These 10 titles represent the best of the best of 2015’s audiobook releases, with selections for all age groups and interests. They tell fascinating stories—both fiction and nonfiction—that are enhanced by exceptional narration and production values.
Stonewall: Breaking Out in the Fight for Gay Rights by Ann Bausum. Listening Library. Gr 8 Up. Read by Tim Federle.
In 1969, during a police raid of the Mafia-run Stonewall Inn, a popular gay bar in New York City, the crowd of mostly young gay men stood firm, refusing to be treated like second-class citizens any longer. The ensuing riot broke down barriers and served as a catalyst for more activism. Bausum brings this historical event to life in a way young adults will relate to, painting the time period clearly and giving details that will engage all listeners. The work begins as an account of the days leading up to the unrest and covers the event and its aftermath, continuing on to become a history of almost the entire gay rights movement. Federle narrates the audiobook at a lively pace, sprinkling in unique character voices for every person quoted.
The Darkest Part of the Forest by Holly Black. Hachette Audio. Gr 8 Up. Read by Lauren Fortgang.
A small town, pairs of siblings, a beautiful horned boy who has been entombed in a clear casket for as long as anyone in the town can remember, and a dark forest inhabited by fae folk of all shapes, sizes, and temperaments—these are just a few of the elements Black blends together to create this riveting and engrossing story that pits four teens against an evil ruler. Fortgang perfectly narrates this dark tale.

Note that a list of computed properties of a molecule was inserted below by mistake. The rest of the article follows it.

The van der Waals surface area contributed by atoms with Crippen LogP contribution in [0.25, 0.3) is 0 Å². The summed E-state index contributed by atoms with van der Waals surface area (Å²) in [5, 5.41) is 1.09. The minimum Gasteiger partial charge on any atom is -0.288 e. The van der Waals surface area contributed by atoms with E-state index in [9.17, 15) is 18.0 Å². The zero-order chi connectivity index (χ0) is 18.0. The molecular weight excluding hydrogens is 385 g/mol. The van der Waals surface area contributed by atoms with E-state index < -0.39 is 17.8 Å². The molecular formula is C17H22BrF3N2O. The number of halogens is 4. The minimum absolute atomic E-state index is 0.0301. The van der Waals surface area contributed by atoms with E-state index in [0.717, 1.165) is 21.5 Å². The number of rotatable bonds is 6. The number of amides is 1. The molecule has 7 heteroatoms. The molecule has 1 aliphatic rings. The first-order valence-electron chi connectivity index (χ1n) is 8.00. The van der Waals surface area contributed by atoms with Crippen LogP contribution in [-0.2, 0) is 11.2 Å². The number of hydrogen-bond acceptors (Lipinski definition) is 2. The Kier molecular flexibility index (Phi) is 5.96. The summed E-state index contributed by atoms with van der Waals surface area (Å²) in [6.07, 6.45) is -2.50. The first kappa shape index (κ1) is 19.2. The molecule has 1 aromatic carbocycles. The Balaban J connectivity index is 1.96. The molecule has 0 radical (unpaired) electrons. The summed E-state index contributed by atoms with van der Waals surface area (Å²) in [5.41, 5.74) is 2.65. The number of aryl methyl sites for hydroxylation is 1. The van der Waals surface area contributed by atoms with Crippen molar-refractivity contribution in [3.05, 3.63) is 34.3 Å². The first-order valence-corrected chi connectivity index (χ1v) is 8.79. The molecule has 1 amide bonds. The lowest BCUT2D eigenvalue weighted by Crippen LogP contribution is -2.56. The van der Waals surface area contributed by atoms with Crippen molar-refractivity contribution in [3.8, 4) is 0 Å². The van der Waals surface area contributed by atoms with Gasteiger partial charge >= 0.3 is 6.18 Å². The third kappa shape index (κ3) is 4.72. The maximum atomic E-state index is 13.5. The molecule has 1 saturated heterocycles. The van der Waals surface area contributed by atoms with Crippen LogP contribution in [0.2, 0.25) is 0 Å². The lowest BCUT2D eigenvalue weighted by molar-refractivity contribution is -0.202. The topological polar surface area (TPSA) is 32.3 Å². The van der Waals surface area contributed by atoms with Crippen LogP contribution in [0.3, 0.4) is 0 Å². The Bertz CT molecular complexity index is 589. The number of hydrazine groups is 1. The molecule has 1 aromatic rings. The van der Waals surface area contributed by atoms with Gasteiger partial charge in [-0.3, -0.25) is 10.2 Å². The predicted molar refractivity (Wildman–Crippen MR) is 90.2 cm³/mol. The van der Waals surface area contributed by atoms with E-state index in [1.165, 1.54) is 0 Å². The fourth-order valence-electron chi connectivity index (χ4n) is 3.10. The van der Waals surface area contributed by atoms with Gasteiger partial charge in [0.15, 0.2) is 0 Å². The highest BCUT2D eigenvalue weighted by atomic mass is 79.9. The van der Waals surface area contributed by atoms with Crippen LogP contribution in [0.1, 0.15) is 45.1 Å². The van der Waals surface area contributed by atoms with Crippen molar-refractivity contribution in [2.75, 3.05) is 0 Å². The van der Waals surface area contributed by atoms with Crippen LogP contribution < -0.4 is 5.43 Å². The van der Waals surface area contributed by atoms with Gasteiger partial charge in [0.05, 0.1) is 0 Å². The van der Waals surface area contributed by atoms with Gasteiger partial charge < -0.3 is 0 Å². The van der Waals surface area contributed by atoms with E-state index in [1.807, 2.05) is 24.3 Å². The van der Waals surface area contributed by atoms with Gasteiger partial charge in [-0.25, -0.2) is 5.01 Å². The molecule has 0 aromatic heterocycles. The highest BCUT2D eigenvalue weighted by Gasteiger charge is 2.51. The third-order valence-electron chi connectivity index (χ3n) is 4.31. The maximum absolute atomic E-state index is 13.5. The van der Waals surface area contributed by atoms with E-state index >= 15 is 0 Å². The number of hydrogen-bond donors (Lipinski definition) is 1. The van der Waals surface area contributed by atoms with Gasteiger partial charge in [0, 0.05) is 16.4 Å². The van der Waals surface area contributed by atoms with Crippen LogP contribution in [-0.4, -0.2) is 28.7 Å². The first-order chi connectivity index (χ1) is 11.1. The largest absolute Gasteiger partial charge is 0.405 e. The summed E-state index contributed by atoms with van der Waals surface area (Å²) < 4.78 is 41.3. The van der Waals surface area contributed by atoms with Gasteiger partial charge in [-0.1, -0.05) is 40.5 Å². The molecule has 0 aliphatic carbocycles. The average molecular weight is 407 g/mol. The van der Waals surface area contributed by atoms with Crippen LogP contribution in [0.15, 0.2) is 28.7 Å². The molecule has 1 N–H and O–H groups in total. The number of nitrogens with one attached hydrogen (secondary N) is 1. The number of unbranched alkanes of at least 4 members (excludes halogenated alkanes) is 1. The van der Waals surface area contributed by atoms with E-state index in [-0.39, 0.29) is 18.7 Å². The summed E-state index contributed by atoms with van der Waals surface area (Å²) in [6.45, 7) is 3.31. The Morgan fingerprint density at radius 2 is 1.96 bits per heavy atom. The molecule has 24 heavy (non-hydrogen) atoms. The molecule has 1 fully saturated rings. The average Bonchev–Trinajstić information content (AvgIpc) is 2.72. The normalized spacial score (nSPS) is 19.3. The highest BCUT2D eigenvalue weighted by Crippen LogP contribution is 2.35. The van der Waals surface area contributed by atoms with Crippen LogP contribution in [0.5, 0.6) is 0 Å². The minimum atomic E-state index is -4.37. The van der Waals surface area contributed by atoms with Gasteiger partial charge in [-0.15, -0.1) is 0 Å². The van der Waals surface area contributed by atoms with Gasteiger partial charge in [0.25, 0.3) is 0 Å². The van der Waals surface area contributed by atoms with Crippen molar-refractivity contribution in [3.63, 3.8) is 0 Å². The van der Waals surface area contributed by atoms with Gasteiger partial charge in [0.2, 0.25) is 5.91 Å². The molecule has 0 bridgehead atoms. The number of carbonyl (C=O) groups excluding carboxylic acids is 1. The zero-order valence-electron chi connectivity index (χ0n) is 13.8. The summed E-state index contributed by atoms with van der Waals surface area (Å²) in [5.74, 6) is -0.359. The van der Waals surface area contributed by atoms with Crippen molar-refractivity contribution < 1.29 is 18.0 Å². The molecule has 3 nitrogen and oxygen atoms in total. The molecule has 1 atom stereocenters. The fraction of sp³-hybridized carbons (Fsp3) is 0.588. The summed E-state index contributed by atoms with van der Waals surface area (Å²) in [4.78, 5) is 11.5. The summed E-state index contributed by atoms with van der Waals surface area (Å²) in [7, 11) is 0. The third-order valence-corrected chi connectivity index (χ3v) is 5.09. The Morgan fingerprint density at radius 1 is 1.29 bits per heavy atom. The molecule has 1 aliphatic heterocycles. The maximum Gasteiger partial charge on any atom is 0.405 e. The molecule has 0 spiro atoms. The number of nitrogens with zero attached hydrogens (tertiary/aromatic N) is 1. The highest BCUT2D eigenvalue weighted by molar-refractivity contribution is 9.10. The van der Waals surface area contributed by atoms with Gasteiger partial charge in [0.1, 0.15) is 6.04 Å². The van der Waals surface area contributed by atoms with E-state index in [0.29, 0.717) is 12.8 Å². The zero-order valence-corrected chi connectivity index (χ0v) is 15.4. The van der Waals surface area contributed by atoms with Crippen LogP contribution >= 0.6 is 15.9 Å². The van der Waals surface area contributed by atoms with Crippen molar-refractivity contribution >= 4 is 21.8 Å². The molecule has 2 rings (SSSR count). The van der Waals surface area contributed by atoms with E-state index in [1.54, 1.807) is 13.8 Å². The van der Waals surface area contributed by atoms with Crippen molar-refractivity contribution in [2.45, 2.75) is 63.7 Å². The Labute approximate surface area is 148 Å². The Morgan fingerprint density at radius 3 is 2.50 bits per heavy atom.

Last Stop on Market Street by Matt de la Peña. Recorded Books. K-Gr 2. Read by Lizan Mitchell.
In this beautiful, touching tribute to an intergenerational relationship between a boy and his grandmother, CJ and his Nana take the bus home after church on Sundays, unlike some of his friends, who jump in their family cars and drive away. CJ’s envy is understandable, but Nana’s positive outlook on the many advantages of their journey soon influences CJ to view his trip differently. Nana’s commentary inspires CJ and listeners to find the beauty in the mundane and the treasure in the trivial. This gem is enhanced by Mitchell’s sensitive narration.
George by Alex Gino. Scholastic Audiobooks. Gr 4-6. Read by Jamie Clayton.
Melissa is in fourth grade. More than anything, she wants to play Charlotte in her school’s production of Charlotte’s Web. Unfortunately, the world sees Melissa as George, not as the girl she is. Melissa doesn’t wonder if she is transgender; she questions how to explain this discrepancy to the world. Reactions of those around Melissa range from her best friend Kelly’s support to her teacher’s judgmental attitude. Well-meaning comments from her mother remind listeners of the impact of words. As Melissa struggles with bullying, listeners will find themselves championing her. Clayton, an outstanding actress and a voice in the trans community, delivers a sensitive reading.